Publishing did not come easy to self-described "creative speller" Debbie Macomber. When Macomber decided to follow her dreams of becoming a bestselling novelist, she had a lot of obstacles in her path. For starters, Macomber is dyslexic. On top of this, she had only a high school degree, four young children at home, and absolutely no connections in the publishing world. If there's one thing you can say about Debbie Macomber, however, it is that she does not give up. She rented a typewriter and started writing, determined to break into the world of romance fiction.

The years went on and the rejection letters piled up. Her family was living on a shoestring budget, and Debbie was beginning to think that her dreams of being a novelist might never be fulfilled. She began writing for magazines to earn some extra money, and she eventually saved up enough to attend a romance writer's conference with three hundred other aspiring novelists. The organizers of the conference picked ten manuscripts to review in a group critique session. Debbie was thrilled to learn that her manuscript would be one of the novels discussed.

Her excitement quickly faded when an editor from Harlequin tore her manuscript to pieces in front of the crowded room, evoking peals of laughter from the assembled writers. Afterwards, Macomber approached the editor and asked her what she could do to improve her novel. "Throw it away," the editor suggested.

Many writers would have given up right then and there, but not Macomber. The deeply religious Macomber took a lesson from Job and gathered strength from adversity. She returned home and mailed one last manuscript to Silhouette, a publisher of romance novels. "It cost $10 to mail it off," Macomber told the Milwaukee Journal Sentinel in 2000. "My husband was out of work at this time, in Alaska, trying to find a job. The children and I were living on his $250-a-week unemployment, and I can't tell you what $10 was to us at that time."

It turned out to be the best $10 Macomber ever spent. In 1984, Silhouette published her novel, Heartsong. (Incidentally, although Heartsong was Macomber's first sale, she actually published another book, Starlight, before Heartsong went to print.) Heartsong went on to become the first romance novel to ever be reviewed in Publishers Weekly, and Macomber was finally on her way.

Today, Macomber is one of the most widely read authors in America. A regular on the New York Times bestseller charts, she is best known for her Cedar Cove novels, a heartwarming story sequence set in a small town in Washington state, and for her Knitting Books series, featuring a group of women who patronize a Seattle yarn store. In addition, her backlist of early romances, including several contemporary Westerns, has been reissued with great success.

Macomber has made a successful transition from conventional romance to the somewhat more flexible genre known as "women's fiction." "I was at a point in my life where I found it difficult to identify with a 25-year-old heroine," Macomber said in an interview with ContemporaryRomanceWriters.com. "I found that I wanted to write more about the friendships women share with each other." To judge from her avid, ever-increasing fan base, Debbie's readers heartily approve.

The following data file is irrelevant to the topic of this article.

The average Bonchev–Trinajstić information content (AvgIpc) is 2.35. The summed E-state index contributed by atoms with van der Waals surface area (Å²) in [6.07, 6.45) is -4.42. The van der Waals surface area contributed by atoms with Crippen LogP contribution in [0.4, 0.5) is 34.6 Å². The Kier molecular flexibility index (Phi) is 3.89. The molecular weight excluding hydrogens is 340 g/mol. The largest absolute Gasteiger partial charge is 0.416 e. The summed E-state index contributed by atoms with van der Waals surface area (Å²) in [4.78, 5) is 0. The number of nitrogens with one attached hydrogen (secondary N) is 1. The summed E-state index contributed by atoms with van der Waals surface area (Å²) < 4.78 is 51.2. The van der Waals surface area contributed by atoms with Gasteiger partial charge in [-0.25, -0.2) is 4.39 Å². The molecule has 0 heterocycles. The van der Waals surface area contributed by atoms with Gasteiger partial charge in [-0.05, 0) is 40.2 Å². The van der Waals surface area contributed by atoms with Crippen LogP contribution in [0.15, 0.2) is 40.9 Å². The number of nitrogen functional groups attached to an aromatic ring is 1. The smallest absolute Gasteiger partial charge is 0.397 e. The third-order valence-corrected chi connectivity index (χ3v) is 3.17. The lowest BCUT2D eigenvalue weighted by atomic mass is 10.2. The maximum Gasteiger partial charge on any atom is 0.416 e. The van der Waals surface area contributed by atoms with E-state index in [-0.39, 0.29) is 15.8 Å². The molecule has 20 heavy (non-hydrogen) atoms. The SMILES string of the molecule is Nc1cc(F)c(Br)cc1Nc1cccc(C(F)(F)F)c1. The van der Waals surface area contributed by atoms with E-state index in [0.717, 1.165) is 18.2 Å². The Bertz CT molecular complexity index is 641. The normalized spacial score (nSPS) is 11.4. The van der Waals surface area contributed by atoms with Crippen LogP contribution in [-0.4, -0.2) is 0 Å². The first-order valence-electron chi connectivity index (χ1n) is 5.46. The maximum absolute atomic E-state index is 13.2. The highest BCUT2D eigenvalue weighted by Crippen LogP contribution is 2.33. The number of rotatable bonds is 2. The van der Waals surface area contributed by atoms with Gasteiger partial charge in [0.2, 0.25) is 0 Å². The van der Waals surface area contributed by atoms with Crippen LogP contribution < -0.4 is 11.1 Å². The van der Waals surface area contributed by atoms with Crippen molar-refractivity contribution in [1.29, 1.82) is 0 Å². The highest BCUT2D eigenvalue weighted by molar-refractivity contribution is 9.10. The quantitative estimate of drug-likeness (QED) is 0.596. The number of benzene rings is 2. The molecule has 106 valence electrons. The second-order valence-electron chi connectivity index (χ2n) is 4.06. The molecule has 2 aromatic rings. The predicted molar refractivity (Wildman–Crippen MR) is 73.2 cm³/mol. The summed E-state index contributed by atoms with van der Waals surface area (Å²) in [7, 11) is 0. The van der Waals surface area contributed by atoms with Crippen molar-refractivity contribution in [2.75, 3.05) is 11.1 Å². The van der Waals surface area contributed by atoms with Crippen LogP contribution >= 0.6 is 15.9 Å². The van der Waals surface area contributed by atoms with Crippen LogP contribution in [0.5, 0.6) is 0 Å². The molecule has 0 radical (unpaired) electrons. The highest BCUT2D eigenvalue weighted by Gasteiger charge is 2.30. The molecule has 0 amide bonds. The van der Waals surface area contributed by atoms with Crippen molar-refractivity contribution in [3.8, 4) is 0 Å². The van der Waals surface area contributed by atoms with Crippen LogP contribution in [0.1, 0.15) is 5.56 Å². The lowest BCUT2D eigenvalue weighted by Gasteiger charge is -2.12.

Good To Know

Some outtakes from our interview with Macomber:

"I'm dyslexic, although they didn't have a word for it when I was in grade school. The teachers said I had 'word blindness.' I've always been a creative speller and never achieved good grades in school. I graduated from high school but didn't have the opportunity to attend college, so I did what young women my age did at the time -- I married. I was a teenager, and Wayne and I (now married nearly 37 years) had four children in five years."

"I'm a yarnaholic. That means I have more yarn stashed away than any one person could possibly use in three or four lifetimes. There's something inspiring about yarn that makes me feel I could never have enough. Often I'll go into my yarn room (yes, room!) and just hold skeins of yarn and dream about projects. It's a comforting thing to do."

"My office walls are covered with autographs of famous writers -- it's what my children call my ‘dead author wall.' I have signatures from Mark Twain, Earnest Hemingway, Jack London, Harriett Beecher Stowe, Pearl Buck, Charles Dickens, Rudyard Kipling, Alfred, Lord Tennyson, to name a few."

"I'm morning person, and rip into the day with a half-mile swim (FYI: a half mile is a whole lot farther in the water than it is on land) at the local pool before I head into the office, arriving before eight. It takes me until nine or ten to read through all of the guest book entries from my web site and the mail before I go upstairs to the turret where I do my writing. Yes, I write in a turret -- is that romantic, or what? I started blogging last September and really enjoy sharing bits and pieces of my life with my readers. Once I'm home for the day, I cook dinner, trying out new recipes. Along with cooking, I also enjoy eating, especially when the meal is accompanied by a glass of good wine. Wayne and I take particular pleasure in sampling eastern Washington State wines (since we were both born and raised in that part of the state).

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    1. Hometown:
      Port Orchard, Washington
    1. Date of Birth:
      October 22, 1948
    2. Place of Birth:
      Yakima, Washington
    1. Education:
      Graduated from high school in 1966; attended community college
    2. Website:

Read an Excerpt